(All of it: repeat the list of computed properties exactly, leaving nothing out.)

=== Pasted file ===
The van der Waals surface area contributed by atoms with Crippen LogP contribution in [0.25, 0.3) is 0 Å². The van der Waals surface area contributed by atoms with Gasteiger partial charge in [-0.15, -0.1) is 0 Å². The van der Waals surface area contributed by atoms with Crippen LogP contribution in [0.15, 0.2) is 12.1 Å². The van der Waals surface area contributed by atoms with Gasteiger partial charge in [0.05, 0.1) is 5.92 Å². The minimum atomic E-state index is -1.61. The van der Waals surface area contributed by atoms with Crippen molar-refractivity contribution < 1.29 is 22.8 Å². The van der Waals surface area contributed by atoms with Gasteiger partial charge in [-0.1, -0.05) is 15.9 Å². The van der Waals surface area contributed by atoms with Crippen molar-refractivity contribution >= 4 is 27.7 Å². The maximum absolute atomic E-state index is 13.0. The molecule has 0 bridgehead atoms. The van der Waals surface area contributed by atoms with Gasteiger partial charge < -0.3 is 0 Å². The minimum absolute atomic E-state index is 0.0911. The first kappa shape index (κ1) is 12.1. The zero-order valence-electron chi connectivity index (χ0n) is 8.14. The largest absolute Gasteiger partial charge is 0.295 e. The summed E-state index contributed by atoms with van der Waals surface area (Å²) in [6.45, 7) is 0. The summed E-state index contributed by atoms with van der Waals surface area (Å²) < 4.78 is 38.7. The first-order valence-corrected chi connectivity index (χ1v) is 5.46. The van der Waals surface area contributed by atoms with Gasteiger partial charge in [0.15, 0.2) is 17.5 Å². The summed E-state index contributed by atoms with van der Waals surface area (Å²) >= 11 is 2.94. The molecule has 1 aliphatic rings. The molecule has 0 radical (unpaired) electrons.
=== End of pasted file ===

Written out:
The van der Waals surface area contributed by atoms with Crippen LogP contribution in [0.25, 0.3) is 0 Å². The van der Waals surface area contributed by atoms with Gasteiger partial charge in [-0.15, -0.1) is 0 Å². The van der Waals surface area contributed by atoms with Crippen LogP contribution in [0.15, 0.2) is 12.1 Å². The van der Waals surface area contributed by atoms with Gasteiger partial charge in [0.05, 0.1) is 5.92 Å². The minimum atomic E-state index is -1.61. The van der Waals surface area contributed by atoms with Crippen molar-refractivity contribution < 1.29 is 22.8 Å². The van der Waals surface area contributed by atoms with Gasteiger partial charge in [-0.1, -0.05) is 15.9 Å². The van der Waals surface area contributed by atoms with Crippen molar-refractivity contribution >= 4 is 27.7 Å². The maximum absolute atomic E-state index is 13.0. The molecule has 0 bridgehead atoms. The van der Waals surface area contributed by atoms with Gasteiger partial charge < -0.3 is 0 Å². The minimum absolute atomic E-state index is 0.0911. The first kappa shape index (κ1) is 12.1. The zero-order valence-electron chi connectivity index (χ0n) is 8.14. The largest absolute Gasteiger partial charge is 0.295 e. The summed E-state index contributed by atoms with van der Waals surface area (Å²) in [6.45, 7) is 0. The summed E-state index contributed by atoms with van der Waals surface area (Å²) < 4.78 is 38.7. The first-order valence-corrected chi connectivity index (χ1v) is 5.46. The van der Waals surface area contributed by atoms with Gasteiger partial charge in [0.15, 0.2) is 17.5 Å². The summed E-state index contributed by atoms with van der Waals surface area (Å²) >= 11 is 2.94. The molecule has 1 aliphatic rings. The molecule has 0 radical (unpaired) electrons.